With her hourglass figure and Marilyn Monroe looks, Joan Rhodes would leave audiences speechless as she bent steel bars with her teeth, ripped large phone books into quarters, and lifted two men at a time. But what she did was real. Joan had a superstrength, forged out of desperation to survive.
Born into poverty in 1920s London and abandoned by her parents, Joan endured a spell in the workhouse and earned scraps busking on the streets. Despite the worst possible start, she made it to the top of her profession to rub sequined shoulders with the likes of Fred Astaire, Bob Hope and Sammy Davis Jnr. Joan's crowning glory was to perform for the Queen and Prince Philip at Windsor Castle, and along the way she made lifelong friendships with Marlene Dietrich, Quentin Crisp and Dame Laura Knight, kindred spirits who lived as fearlessly as she did.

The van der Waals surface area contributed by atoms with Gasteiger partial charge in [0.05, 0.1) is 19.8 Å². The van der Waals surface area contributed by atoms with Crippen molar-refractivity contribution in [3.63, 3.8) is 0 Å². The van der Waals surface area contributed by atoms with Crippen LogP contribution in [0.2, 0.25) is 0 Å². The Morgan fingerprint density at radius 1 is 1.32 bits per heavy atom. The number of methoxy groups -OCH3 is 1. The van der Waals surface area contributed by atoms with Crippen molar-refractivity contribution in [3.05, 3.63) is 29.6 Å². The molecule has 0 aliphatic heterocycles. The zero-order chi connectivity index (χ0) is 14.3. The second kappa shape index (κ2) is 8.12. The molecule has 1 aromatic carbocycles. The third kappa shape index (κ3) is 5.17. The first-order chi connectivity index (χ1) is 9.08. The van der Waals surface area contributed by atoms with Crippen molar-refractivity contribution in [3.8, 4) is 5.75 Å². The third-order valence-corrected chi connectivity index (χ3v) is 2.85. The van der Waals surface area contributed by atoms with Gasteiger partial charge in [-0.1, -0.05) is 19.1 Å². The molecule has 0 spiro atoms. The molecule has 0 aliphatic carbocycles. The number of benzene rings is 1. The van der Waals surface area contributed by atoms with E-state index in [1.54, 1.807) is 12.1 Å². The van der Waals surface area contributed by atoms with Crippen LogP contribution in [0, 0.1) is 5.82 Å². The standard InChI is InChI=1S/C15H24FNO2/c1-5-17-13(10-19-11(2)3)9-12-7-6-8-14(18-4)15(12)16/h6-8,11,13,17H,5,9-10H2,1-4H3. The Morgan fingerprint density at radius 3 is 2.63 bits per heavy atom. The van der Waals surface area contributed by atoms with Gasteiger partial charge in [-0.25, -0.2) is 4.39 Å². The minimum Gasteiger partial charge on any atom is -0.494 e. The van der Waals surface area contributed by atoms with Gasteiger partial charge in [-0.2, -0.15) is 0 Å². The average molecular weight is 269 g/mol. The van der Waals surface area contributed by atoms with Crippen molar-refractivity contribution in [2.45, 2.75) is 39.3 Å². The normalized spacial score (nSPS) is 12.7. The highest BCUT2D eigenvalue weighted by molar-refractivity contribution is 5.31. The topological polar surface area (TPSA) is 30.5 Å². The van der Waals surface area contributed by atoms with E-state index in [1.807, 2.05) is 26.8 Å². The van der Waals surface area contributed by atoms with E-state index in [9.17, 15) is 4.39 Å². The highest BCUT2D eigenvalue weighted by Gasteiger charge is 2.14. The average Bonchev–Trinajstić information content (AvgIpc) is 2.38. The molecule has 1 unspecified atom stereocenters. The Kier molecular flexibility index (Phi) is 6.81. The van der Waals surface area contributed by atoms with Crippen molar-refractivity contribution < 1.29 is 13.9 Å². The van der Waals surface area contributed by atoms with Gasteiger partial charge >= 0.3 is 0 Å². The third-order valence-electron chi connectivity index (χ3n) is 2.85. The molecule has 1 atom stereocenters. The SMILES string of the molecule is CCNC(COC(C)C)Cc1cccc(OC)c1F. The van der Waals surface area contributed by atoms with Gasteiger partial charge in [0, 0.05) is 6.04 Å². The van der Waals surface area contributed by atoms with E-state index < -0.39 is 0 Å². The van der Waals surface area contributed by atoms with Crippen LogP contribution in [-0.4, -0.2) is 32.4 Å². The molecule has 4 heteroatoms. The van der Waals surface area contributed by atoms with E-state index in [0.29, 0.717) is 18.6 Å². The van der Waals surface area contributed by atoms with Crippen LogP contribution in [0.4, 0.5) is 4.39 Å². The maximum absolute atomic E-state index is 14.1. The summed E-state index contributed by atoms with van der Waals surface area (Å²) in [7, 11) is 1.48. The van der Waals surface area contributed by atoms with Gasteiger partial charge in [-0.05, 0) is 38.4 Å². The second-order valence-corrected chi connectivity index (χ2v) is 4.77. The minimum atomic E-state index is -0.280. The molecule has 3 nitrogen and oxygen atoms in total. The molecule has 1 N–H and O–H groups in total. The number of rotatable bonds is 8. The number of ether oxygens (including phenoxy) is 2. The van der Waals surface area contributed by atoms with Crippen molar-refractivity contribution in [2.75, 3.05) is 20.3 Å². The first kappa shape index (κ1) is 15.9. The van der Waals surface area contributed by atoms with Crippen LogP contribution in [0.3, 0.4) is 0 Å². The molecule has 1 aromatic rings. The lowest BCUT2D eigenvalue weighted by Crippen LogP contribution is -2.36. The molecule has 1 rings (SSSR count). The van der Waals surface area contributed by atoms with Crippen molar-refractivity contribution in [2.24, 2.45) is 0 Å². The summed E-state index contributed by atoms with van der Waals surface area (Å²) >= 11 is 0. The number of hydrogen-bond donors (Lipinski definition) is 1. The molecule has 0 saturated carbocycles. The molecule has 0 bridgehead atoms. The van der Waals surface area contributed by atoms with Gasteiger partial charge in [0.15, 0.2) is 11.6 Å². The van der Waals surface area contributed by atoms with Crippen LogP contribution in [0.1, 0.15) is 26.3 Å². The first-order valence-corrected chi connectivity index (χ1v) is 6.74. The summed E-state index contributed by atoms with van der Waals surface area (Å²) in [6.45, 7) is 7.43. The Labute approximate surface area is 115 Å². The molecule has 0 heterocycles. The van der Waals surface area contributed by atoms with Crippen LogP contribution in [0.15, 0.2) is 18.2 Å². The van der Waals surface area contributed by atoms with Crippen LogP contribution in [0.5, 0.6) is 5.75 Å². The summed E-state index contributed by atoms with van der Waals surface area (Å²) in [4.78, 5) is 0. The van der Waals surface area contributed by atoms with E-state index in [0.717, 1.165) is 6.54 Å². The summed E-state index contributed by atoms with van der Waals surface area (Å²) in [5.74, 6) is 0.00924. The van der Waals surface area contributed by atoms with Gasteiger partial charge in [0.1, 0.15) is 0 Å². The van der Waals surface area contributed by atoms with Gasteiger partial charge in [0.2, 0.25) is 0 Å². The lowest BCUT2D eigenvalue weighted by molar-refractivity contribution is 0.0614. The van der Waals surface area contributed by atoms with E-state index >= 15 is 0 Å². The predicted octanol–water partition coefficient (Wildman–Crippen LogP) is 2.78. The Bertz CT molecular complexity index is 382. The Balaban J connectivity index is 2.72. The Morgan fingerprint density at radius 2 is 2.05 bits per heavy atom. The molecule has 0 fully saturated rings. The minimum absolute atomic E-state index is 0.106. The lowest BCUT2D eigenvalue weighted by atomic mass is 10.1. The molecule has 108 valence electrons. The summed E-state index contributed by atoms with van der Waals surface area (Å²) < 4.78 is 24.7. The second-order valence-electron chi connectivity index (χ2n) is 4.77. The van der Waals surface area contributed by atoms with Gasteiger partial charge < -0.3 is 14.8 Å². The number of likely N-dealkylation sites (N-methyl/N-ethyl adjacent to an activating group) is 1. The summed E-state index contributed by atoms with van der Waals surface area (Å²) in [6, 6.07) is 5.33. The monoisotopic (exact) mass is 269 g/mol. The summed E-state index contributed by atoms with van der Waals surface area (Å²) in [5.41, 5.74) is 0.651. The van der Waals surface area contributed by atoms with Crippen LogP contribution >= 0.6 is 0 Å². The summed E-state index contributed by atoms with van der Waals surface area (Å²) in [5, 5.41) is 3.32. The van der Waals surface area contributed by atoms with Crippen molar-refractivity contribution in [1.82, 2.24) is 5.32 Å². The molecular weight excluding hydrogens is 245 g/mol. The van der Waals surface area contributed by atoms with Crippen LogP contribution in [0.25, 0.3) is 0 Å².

Biographer Triona Holden met Joan in her later years. When Joan passed away, Triona set out to secure her beloved friend’s place in history. She appeared on the BBC TV show The Repair Shop to tell the strongwoman’s story, and sifted through archives to retrace her journey to stardom.
Joan saw herself as a freak, but in truth she was a champion for the so-called fairer sex. At a time when women were still groomed for marriage and motherhood, An Iron Girl in a Velvet Glove tells the fascinating and tumultuous story of a woman who followed her own unique path.